Bull Nose Large Bell pepper
The Bull Nose Large Bell Pepper is an early sweet bell pepper heirloom, popular in the 1800s. Fearing Burr' Field and Garden Vegetables of America describes them as the "best and most wholesome of all pickled peppers,"not only because of their mildness, but also for their thick, fleshy, and tender rind. The pepper matures from green to scarlet, getting sweeter over time. It matures 55-80 days from transplant. These crunchy peppers are fun to eat raw and the walls are thick enough to hold a hearty dip. And, of course, they're delicious pickled.
The Farm of Plenty at Little Moran is a community supported farm that grows organic heirloom vegetables. Heirlooms are seed varieties that are over 100 years old. The flavor and nutrient densities are usually much better than what is available today in the traditional grocery store setting. (more...)
Elam Gardens is an urban market garden and nursery committed to providing products and services to help grow a resilient, attractive, and bountiful local community. (more...)
Our organic farm located in the historic farming region of Goleta, California specializes in the breeding of high-quality heirloom organic seeds. We also offer a wide variety of seasonal organic crops, including asian and thai specialty varieties. (more...)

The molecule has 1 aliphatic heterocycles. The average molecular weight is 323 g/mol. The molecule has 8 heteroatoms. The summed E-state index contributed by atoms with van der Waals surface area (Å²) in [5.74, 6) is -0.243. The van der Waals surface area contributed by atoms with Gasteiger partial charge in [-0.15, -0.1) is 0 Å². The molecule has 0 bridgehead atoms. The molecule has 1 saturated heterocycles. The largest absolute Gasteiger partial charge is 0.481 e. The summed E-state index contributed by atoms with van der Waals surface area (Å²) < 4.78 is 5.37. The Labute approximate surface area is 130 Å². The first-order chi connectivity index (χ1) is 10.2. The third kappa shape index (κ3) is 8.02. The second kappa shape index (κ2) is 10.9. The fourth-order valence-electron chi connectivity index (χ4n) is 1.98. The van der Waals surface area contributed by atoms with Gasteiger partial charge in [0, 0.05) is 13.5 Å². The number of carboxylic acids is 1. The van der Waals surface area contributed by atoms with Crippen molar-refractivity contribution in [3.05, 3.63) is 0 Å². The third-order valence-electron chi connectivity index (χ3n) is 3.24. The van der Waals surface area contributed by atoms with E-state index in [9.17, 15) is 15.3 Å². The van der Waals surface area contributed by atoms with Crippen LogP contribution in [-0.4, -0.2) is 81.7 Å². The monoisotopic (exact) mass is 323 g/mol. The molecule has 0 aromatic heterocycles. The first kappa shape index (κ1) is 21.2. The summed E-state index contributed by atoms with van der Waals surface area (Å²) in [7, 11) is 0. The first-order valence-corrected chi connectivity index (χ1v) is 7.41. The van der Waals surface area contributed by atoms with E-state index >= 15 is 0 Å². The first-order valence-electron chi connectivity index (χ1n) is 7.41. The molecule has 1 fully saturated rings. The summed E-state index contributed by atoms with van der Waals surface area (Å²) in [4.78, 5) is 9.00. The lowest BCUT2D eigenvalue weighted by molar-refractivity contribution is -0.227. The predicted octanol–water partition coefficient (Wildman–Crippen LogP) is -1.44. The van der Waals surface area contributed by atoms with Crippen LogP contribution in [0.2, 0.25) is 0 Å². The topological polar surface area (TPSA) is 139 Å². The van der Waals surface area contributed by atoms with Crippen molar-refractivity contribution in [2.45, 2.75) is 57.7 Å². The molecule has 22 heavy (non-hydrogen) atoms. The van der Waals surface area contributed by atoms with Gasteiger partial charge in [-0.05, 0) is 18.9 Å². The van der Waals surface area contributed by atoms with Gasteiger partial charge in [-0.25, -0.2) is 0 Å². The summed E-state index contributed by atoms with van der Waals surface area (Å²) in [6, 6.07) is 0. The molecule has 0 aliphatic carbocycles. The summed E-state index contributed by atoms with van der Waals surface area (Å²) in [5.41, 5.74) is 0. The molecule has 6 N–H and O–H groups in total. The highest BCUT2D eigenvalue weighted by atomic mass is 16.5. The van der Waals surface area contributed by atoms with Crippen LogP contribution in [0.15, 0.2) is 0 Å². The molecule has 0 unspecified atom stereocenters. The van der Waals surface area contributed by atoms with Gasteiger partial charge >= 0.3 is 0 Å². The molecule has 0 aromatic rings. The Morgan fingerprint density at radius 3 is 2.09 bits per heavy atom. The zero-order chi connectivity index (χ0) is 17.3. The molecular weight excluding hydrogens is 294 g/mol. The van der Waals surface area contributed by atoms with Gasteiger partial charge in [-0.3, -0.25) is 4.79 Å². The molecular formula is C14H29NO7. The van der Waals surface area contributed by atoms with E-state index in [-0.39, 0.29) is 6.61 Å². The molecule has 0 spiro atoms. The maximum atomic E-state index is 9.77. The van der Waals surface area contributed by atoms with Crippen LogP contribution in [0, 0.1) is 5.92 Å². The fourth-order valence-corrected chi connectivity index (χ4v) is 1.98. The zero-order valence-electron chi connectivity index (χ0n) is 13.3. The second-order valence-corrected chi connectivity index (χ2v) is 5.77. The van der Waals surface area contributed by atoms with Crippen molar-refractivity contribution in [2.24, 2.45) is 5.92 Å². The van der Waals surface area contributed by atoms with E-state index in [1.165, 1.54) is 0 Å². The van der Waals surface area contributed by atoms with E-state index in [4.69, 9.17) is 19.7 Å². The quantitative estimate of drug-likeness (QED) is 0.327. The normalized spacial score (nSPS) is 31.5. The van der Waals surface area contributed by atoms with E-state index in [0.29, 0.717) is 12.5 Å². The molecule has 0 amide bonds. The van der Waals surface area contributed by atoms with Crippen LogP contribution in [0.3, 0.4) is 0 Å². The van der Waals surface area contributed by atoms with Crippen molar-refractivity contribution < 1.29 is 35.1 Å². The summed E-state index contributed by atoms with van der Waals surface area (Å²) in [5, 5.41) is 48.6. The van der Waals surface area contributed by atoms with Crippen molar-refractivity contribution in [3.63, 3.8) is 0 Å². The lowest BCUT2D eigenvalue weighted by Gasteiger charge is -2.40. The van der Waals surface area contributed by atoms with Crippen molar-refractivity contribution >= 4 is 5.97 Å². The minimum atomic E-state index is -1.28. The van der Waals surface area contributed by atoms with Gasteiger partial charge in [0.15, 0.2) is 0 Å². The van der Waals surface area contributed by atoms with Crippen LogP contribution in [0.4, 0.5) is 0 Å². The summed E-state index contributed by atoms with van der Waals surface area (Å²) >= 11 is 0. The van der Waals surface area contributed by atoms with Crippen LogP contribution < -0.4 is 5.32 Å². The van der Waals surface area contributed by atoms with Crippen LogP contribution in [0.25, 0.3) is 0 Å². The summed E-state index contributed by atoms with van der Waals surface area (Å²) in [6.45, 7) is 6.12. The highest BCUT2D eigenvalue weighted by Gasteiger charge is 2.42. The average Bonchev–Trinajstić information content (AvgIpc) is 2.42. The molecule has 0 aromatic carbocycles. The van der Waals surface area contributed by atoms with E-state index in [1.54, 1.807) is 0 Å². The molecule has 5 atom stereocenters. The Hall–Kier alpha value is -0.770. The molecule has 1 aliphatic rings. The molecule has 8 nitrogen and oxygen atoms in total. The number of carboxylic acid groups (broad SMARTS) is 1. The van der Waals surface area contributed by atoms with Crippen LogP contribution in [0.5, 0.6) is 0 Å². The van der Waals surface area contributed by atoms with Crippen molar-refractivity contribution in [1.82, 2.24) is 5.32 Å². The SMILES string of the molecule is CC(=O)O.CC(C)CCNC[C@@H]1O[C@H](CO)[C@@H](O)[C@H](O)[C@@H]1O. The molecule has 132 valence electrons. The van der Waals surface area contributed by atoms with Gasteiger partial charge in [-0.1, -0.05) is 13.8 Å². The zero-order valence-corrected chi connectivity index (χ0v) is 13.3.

Located along the Potomac River, the Robert Ware Straus Ecosystem Farm is the Accokeek Foundation's 8-acre certified organic farm. The fields of the Ecosystem Farm are not ideal for growing produce. Subjected for centuries to continuous crop production, our farm suffers from loss of topsoil and poor drainage and fertility. (more...)
Dry Dock Farm is 3 acres of rich river bottom land, near the Village of Silex, This is our 6th season doing our CSA. (more...)
Our 3 acre farm is rich, river bottom land, that grows some of the best tasting, nutritious Heirloom vegetables. Our family grows bio-intensive. That means growing in raised beds and close spacing, No chemicals, pesticides, or herbicides, using cover crops, worm castings, natural minerals, and compost from our animals, to feed our soil. (more...)